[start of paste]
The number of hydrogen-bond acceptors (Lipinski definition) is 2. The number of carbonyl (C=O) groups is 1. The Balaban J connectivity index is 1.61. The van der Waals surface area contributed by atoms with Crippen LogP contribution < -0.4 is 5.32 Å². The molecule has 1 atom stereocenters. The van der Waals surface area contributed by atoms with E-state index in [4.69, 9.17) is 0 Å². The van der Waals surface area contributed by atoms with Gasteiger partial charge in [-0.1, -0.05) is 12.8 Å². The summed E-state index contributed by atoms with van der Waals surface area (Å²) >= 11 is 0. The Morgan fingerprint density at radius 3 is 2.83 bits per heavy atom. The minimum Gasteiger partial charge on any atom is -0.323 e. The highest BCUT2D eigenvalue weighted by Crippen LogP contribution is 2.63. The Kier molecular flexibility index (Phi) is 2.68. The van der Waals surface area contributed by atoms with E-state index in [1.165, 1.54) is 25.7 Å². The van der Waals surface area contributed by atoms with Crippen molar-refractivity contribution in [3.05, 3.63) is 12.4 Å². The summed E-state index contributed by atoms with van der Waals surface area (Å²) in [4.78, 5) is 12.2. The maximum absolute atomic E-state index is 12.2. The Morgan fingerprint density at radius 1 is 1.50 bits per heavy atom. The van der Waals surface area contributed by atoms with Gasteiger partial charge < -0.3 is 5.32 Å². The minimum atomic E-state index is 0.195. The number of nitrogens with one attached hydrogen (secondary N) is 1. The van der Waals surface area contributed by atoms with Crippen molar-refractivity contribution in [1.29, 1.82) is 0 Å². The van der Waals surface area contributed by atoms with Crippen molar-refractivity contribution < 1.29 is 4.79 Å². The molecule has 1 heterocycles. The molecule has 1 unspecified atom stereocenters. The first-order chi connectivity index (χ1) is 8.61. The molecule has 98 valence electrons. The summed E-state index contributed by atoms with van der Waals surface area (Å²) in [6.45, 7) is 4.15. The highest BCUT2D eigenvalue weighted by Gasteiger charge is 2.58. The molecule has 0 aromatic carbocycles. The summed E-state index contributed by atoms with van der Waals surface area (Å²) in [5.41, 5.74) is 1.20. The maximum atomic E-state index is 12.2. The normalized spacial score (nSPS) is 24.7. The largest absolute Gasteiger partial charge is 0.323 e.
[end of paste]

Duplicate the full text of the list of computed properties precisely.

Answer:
The number of hydrogen-bond acceptors (Lipinski definition) is 2. The number of carbonyl (C=O) groups is 1. The Balaban J connectivity index is 1.61. The van der Waals surface area contributed by atoms with Crippen LogP contribution < -0.4 is 5.32 Å². The molecule has 1 atom stereocenters. The van der Waals surface area contributed by atoms with E-state index in [4.69, 9.17) is 0 Å². The van der Waals surface area contributed by atoms with Gasteiger partial charge in [-0.1, -0.05) is 12.8 Å². The summed E-state index contributed by atoms with van der Waals surface area (Å²) >= 11 is 0. The Morgan fingerprint density at radius 3 is 2.83 bits per heavy atom. The minimum Gasteiger partial charge on any atom is -0.323 e. The highest BCUT2D eigenvalue weighted by Crippen LogP contribution is 2.63. The Kier molecular flexibility index (Phi) is 2.68. The van der Waals surface area contributed by atoms with E-state index in [1.165, 1.54) is 25.7 Å². The van der Waals surface area contributed by atoms with Crippen molar-refractivity contribution in [3.05, 3.63) is 12.4 Å². The summed E-state index contributed by atoms with van der Waals surface area (Å²) in [4.78, 5) is 12.2. The maximum absolute atomic E-state index is 12.2. The Morgan fingerprint density at radius 1 is 1.50 bits per heavy atom. The van der Waals surface area contributed by atoms with Gasteiger partial charge < -0.3 is 5.32 Å². The minimum atomic E-state index is 0.195. The number of nitrogens with one attached hydrogen (secondary N) is 1. The van der Waals surface area contributed by atoms with Crippen molar-refractivity contribution in [1.29, 1.82) is 0 Å². The van der Waals surface area contributed by atoms with Crippen molar-refractivity contribution < 1.29 is 4.79 Å². The molecule has 1 heterocycles. The molecule has 1 unspecified atom stereocenters. The first-order chi connectivity index (χ1) is 8.61. The molecule has 98 valence electrons. The summed E-state index contributed by atoms with van der Waals surface area (Å²) in [6.45, 7) is 4.15. The highest BCUT2D eigenvalue weighted by Gasteiger charge is 2.58. The molecule has 0 aromatic carbocycles. The summed E-state index contributed by atoms with van der Waals surface area (Å²) in [5.41, 5.74) is 1.20. The maximum atomic E-state index is 12.2. The normalized spacial score (nSPS) is 24.7. The largest absolute Gasteiger partial charge is 0.323 e.